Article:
push immediately after the bullet goes completely out of the case.
In fact, the gasses could expand with a forward velocity faster than
the bullet when they find space to seep between the bullet and the barrel.
(I didn't think it was so difficult to explain this simple idea;
and it's not finished yet!). With a tapered back, the instant when
the gas might seep between bullet and barrrel would be anticipated.
(at this point, I am sure you understood, and I don't have to complete
the description of this hpothesis).

Last idea. This is really hypothetical. I don't have any
idea about the quantity of powder needed inside a bullet. Anyway,
let's say that the powder occupies 1/4 of the length of the bullet.
This would mean that there is not space for a long tapered tail
(assuming that the tail has to be long to have an effect, IF it

can have any effect, and I sincerely doubt it).


Paolo de Leva
Istituto Superiore di Educazione Fisica
Biomechanics Lab
Via di Villa Pepoli, 4
00153 ROME

Tel: 39-6-575.40.81
FAX: 39-6-575.40.81 (or 39-6-361.30.65)

e-mail address: DELEVA@RISCcics.ing.uniRoma1.IT
from "Alan Walmsley"

Dear Jesus,

It seems to me there could be a number of reasons for bullets being

non-aerodynamic. The most obvious is that it would not

significantly improve the performance of the bullet for its intended

task. However, other important factors could be:

1. The need to provide some stabiltiy and lubrication in the barrel to

prevent jamming;
2. Many bullets are supersonic in the initial stages of flight, and so

low speed aerodynamics are irrelevant;
3. Many bullets are intended to become unstable as their speed

reduces at the end of their range.
Alan Walmsley
School of Physical Education
Division of Sciences
University of Otago
Dunedin, New Zealand.
Ph (03) 4799122, Fax (03) 4798309
from Randy Jensen


Regarding your bullet question: The quickest answer that came to me
was that a flat back end would not allow dispersion of the force from
the explosion, whereas the tapered one might. I may be way off base,
as I haven't really thought it out.

Dept. KHPR
University of North Texas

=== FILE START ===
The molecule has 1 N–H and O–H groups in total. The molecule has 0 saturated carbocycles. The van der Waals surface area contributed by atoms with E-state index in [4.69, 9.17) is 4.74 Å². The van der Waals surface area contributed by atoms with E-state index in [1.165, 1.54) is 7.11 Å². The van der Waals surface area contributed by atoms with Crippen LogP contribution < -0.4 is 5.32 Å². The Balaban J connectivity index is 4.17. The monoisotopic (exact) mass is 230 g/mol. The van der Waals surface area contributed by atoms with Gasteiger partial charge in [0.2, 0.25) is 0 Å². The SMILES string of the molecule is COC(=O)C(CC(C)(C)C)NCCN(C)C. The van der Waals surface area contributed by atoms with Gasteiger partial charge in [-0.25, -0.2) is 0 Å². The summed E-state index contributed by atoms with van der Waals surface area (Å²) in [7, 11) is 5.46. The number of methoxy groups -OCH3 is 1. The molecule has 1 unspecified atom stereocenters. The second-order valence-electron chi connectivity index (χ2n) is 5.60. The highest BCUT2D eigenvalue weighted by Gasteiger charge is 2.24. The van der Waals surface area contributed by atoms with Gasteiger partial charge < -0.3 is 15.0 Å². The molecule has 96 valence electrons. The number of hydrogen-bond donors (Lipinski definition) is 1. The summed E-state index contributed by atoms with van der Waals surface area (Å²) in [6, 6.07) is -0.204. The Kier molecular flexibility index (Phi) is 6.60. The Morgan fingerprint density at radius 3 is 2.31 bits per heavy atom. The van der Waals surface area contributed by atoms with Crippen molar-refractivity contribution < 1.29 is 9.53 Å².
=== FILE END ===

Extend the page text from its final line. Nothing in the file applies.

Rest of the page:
Denton TX
from Luis Aragon

How about this: the end of the bullet needs to be flat so that the
explosion of the powder has a flat surface to "push against" and
propell the bullet out of the gun.

Luis Fernando Aragon-Vargas, PhD Phone & Fax +506-227-9392
School of Physical Education e-mail: laragon@cariari.ucr.ac.cr
Universidad de Costa Rica
from Favre@aol.com

Mr. Dapena,
You asked the right question at the right time. Yes the taper has a
great effect on the bullet. Just this past weekend deer season opened in
great state of Mississippi. Now if you examine the bullet from a riffle,
will notice that it is tapered. In shotguns, slugs are also tapered. Even
though the casing is round, some slugs are in a plastic covering. That
covering then leaves the slug as the slug leaves the barrel. Just ask any
redneck, and we can tell you that rifle and shotgun bullets and slugs are
tapered. With had guns it tends to be a different story. The range and
accuracy of a handgun do not have to be of great precision, therefor there
no need for tapering.
from HowieDBPG@aol.com

While I am not sure of this, my best guess would be to have a uniformed
shaped area against which the explosive force would be applied. A flat
surface would certainly solve this problem.

from y-hkwon@kssisun.kssi.re.kr (Young-Hoo Kwon)

Dear Jesus:

I am not quite sure if my idea is right, but let me try.

I could think about two possible answers:

1. For effective thrust of bullet. The tapered shape is good for reducing
drag, but not quite efficient for propulsion. When the direction of push is
perpendicular to the back face of bullet, the thrust will be the most
If the bullet has tapered back face, the push due to ignition is
to the surface around the backface which eventually is not parallel to the
desired direction of the bullet.

2. Amount of gun power can be stored. If the size of the shell is constant,
you will be able to store less powder with tapered back.

I hope to see better answers.


Young-Hoo Kwon, Ph.D.
Senior Researcher
Korea Sport Science Institute
223-19 Gongneung-2-Dong
Seoul, 139-242 KOREA
Phone: +82-2-970-9555
Fax: +82-2-970-9502
Internet: y-hkwon@kssisun.kssi.re.kr

from Tec.Serv@Latrobe.edu.au (Technical Services Unit, Carlton)

They earn't all flat. Some are round eg ball shot some have a cup to give
a small lip which expands to fit the barrel eg air guns.

John Yelland
from "O.O.E.C"

My guess would be that the end of the case
is flat because you hit it to ignite
the explosives and the end of the bullet